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Learning Objectives

Repositories online (remote)

Pushing Your Changes to Your Remote Repository

In the last lesson we were only recording our changes locally, but we may want to have these changes be available remotely as well (for collaborating/sharing/backing up). The idea is you keep your local and remote repositories “in sync”.

This is straightforward in GitKraken and you do it by doing a one-way synchronization of your repository to the remote that you linked it to when you first created the repo. This one-way synchronization will push your repository from your computer to the GitHub website, and populate the remote repository on GitHub’s servers in the process.

We can now view our changes on our remote at If the left pane, our remote is given the name ‘origin’, which is the default term for the remote repository in Git (note that you can call it whatever you’d like, and you can have more than one remote! But that is beyond the scope of this lesson.) If we then right-mouse click on our ‘origin’, we can select the pop-up menu option “View origin on”:

Indeed, GitKraken sends us to our web browser and our repository on is displayed:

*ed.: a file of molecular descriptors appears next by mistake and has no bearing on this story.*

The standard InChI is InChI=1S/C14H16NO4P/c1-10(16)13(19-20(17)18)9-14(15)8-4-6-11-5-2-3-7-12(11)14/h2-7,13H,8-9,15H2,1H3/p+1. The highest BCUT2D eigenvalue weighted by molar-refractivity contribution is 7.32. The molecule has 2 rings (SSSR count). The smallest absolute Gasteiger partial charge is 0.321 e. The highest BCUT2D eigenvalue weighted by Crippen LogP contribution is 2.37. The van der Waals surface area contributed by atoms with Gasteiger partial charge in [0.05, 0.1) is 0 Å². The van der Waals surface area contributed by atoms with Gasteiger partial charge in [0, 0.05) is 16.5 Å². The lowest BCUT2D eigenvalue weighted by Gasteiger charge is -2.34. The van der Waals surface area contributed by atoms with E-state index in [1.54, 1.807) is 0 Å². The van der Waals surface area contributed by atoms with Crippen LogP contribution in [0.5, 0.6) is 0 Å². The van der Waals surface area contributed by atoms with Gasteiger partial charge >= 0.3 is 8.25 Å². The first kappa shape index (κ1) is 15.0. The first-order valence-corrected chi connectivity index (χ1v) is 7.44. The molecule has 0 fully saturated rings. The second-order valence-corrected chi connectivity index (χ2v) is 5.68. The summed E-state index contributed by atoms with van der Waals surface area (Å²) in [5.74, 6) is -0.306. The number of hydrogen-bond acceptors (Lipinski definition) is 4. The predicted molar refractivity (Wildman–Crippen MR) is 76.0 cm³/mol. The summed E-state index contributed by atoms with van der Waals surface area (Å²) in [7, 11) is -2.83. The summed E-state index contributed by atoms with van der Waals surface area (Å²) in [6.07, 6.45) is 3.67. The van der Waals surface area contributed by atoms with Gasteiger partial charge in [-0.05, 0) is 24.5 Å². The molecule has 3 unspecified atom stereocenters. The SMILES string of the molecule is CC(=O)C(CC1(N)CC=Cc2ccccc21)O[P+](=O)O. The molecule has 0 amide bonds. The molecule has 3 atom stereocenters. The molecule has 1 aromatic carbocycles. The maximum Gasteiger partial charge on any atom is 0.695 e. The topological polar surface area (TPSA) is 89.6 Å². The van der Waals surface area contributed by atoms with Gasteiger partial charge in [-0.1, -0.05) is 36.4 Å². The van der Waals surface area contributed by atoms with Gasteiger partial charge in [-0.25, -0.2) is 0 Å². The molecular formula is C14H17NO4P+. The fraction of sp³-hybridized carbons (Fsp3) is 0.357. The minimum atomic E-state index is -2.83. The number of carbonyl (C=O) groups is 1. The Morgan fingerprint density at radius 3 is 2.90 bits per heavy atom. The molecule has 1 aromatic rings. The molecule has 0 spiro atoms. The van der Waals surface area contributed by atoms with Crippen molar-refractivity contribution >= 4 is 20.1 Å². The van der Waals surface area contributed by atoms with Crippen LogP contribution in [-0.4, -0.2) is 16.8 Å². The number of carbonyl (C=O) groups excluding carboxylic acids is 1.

Notice that our commit short descriptions are shown here; and that we can see the different commits – serial & coordinated – that we performed.

You can also have a fully local repository, without a remote “synced” one on GitHub. If you would like to initialize such a repository with this intention pick the “Local Only” option under “Init”.

Exercise #2

Push the changes to the “learning_github” repo (from the previous exercise) to the remote repo on

On Github, you can choose to keep repositories public or make them private; and if they are private, you can choose specific GitHub users with whom you want to share it or collaborate with. For this lesson, we will stick with having a public repository.

Once your document is online, you can continue to make local changes to your file. But you will have to synchronize your local changes to reflect these changes in the published GitHub repository. GitHub stores changes both locally (on your computer) and remotely (on their servers), and it is important to keep these changes in sync.

In GitKraken and standard Git workflows, this is accomplished by regular, intentional rounds of Pull and Push, which both pulls in changes from the remote repository, and pushes any local changes to the remote repo. You will be learning more about this in the self-learning lesson!